Glasgow School of Art (GSA) has defended its handling of the disaster-struck rebuild of the Mackintosh Building ahead of a hearing at Holyrood this week
In a submission to MSPs, the school said discovery of asbestos and a desire to conserve original features were among the reasons sprinklers and other fire stopping measures were not in place when flames ripped through Charles Rennie Mackintosh’s 1909 landmark for a second time in four years in June this year.
The GSA has come under heavy fire since the blaze – which was the second at the building in four years – with legal action threatened in the aftermath and former employee Eileen Reid telling MSPs the school should step aside from the rebuild and concentrate on teaching students. Director Tom Inns resigned last week.
Now senior figures at the school including chair of the board of governors Muriel Gray will face the Culture, Tourism, Europe and External Affairs Committee to answer tough questions – and give its side of the story.
One line of inquiry is likely to be Mac refurb architect Page\Park’s recent admission that ventilation ducts which helped accelerate the 2014 fire were not closed off with fire stopping measures ahead of the latest blaze – something committee convenor Joan McAlpine said would ‘shock many people’.
But GSA said in its submission this week that full fire stopping across the Mac would have been impossible.
‘To have provided effective compartmentation would have meant deconstructing the interior of the Mackintosh Building to find where voids existed. Only by stripping it back to its masonry structure could we have been certain of stopping all these voids and providing compartmentation […] comprehensive elimination would have meant stripping the building completely – thus destroying what we were aiming to protect and conserve.’
Page\Park also told the MSPs that work to install a sprinkler system was under way when the fires hit, both in May 2014 and June 2018. This was described by McAlpine as ‘extremely unfortunate’.
GSA said that, months after work began to install the mist suppression system to the building in the summer of 2013, asbestos was discovered above the main entrance.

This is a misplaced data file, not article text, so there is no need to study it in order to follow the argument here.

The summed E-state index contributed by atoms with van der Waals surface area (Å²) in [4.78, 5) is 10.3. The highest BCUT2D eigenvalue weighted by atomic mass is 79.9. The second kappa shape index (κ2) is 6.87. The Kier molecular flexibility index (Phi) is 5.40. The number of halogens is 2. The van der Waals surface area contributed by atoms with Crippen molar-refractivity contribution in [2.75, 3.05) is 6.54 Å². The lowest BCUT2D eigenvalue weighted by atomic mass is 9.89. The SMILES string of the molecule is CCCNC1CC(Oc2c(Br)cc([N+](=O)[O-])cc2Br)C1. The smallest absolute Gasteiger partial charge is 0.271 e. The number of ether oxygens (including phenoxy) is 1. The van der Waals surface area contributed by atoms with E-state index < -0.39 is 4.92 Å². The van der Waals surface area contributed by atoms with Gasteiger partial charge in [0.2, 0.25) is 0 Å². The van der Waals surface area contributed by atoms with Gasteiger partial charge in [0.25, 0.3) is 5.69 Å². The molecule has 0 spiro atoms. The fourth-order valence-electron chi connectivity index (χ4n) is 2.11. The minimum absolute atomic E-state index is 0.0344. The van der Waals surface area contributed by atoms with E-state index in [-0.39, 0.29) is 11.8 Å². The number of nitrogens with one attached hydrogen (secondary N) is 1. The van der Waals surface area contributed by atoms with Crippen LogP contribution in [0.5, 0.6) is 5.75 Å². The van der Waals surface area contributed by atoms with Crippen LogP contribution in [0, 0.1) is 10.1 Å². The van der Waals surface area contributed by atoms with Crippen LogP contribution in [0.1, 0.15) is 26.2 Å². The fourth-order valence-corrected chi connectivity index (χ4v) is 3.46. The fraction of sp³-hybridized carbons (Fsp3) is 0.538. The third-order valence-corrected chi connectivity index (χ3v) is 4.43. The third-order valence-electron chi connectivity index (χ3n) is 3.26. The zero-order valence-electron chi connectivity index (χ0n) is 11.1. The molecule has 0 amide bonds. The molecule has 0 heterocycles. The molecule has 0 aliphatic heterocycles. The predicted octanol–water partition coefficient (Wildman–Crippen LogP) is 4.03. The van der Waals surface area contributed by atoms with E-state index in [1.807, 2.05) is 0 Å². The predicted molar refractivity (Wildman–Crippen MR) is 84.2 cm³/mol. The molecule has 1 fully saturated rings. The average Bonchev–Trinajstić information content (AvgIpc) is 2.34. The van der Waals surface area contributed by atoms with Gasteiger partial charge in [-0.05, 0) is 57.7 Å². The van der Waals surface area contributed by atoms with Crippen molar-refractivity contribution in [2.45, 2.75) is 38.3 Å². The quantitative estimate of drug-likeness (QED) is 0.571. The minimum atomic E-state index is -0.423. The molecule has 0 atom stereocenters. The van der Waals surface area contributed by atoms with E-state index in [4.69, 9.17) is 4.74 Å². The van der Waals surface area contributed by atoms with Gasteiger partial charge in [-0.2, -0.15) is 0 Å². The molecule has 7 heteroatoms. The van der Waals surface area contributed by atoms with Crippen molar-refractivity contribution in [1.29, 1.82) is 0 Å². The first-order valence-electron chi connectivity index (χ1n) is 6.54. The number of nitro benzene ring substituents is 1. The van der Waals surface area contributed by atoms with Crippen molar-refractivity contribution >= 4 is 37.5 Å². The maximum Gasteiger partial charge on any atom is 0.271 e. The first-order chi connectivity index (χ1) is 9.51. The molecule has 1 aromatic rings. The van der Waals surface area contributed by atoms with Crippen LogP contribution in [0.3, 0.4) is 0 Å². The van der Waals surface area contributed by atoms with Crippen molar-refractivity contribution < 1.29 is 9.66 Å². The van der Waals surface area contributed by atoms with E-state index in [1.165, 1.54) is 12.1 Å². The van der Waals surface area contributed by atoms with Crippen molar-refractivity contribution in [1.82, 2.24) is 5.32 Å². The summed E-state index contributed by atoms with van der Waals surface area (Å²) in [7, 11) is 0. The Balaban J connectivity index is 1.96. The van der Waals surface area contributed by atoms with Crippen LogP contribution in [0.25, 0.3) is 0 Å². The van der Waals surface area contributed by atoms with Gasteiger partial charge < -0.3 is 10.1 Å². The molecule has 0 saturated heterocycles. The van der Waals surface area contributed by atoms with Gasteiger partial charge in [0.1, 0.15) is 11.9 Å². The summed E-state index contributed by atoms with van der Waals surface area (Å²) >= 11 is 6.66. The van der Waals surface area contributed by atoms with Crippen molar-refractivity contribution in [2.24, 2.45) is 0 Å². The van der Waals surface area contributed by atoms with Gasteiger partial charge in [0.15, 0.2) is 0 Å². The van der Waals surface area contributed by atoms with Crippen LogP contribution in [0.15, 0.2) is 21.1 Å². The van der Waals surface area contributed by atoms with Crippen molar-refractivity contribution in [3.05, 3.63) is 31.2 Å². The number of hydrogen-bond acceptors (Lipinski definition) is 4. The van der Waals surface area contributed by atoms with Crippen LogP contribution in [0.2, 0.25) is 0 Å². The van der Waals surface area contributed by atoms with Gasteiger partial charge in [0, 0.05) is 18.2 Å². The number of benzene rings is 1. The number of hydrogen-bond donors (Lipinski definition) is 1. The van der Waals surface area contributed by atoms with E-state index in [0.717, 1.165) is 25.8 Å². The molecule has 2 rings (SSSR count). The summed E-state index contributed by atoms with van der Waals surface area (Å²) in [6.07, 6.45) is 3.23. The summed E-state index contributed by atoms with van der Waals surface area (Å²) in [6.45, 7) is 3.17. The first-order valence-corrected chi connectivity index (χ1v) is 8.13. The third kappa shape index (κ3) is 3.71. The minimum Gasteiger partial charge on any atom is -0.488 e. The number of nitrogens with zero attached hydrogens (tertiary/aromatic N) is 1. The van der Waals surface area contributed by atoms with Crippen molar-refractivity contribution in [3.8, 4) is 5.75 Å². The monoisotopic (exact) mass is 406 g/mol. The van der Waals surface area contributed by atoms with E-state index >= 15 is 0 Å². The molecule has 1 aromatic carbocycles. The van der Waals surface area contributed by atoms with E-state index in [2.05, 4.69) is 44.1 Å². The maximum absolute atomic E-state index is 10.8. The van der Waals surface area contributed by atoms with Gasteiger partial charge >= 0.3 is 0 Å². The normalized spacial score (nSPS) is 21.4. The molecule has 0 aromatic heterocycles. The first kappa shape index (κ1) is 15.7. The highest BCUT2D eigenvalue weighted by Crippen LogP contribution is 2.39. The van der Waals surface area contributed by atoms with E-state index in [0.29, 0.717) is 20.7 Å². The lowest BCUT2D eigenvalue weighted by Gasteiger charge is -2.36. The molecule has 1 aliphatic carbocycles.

‘We had no choice, therefore, other than to re-programme the asbestos removal until the end of June 2014 during the summer holidays to allow for its safe removal and minimise impact on the student experience. The mist suppression system installation would have been completed subsequently ready for the commencement of the academic year 2014/15.’
The school said installing a temporary sprinkler during the works to rebuild the Mac following the first blaze was not an option. It said: ‘To the best of our knowledge, there is no temporary fire suppression system suitable for a building of the scale and complexity of the Mackintosh Building that could have been installed during the construction period.’
It also insisted it was capable of leading the latest rebuild job and insisted the Mac should remain a working school, rather than becoming a memorial or historic artifact.
‘We are a robust and well management [sic] higher education institution,’ said the submission. ‘However, we recognise the scale of the rebuild following the 2018 fire is significantly different and we are committed to working with our partners across national and local government to define the most appropriate model for the GSA to lead on the rebuild of the Mackintosh Building as a working art school, core to the educational experience of our students and central to Glasgow’s international standing as a centre of creative and cultural production.’
The hearing will take place on Thursday morning.